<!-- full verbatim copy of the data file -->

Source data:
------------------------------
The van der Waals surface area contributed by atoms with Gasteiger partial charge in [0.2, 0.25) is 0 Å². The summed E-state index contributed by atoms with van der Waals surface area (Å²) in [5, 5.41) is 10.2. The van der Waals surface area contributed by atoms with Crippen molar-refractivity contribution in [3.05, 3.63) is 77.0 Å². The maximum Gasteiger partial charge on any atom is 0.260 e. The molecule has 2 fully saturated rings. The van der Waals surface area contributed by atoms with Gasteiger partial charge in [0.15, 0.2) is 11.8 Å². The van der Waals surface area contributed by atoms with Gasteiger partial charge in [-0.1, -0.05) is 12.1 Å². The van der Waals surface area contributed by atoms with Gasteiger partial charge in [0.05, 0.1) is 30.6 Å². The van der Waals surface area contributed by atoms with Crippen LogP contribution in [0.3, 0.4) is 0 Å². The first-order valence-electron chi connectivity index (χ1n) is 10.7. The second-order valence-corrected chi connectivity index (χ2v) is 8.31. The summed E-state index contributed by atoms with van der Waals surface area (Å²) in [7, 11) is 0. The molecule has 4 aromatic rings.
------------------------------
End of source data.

The van der Waals surface area contributed by atoms with Gasteiger partial charge in [0.2, 0.25) is 0 Å². The summed E-state index contributed by atoms with van der Waals surface area (Å²) in [5, 5.41) is 10.2. The van der Waals surface area contributed by atoms with Crippen molar-refractivity contribution in [3.05, 3.63) is 77.0 Å². The maximum Gasteiger partial charge on any atom is 0.260 e. The molecule has 2 fully saturated rings. The van der Waals surface area contributed by atoms with Gasteiger partial charge in [0.15, 0.2) is 11.8 Å². The van der Waals surface area contributed by atoms with Gasteiger partial charge in [-0.1, -0.05) is 12.1 Å². The van der Waals surface area contributed by atoms with Gasteiger partial charge in [0.05, 0.1) is 30.6 Å². The van der Waals surface area contributed by atoms with Crippen LogP contribution in [0.3, 0.4) is 0 Å². The first-order valence-electron chi connectivity index (χ1n) is 10.7. The second-order valence-corrected chi connectivity index (χ2v) is 8.31. The summed E-state index contributed by atoms with van der Waals surface area (Å²) in [7, 11) is 0. The molecule has 4 aromatic rings.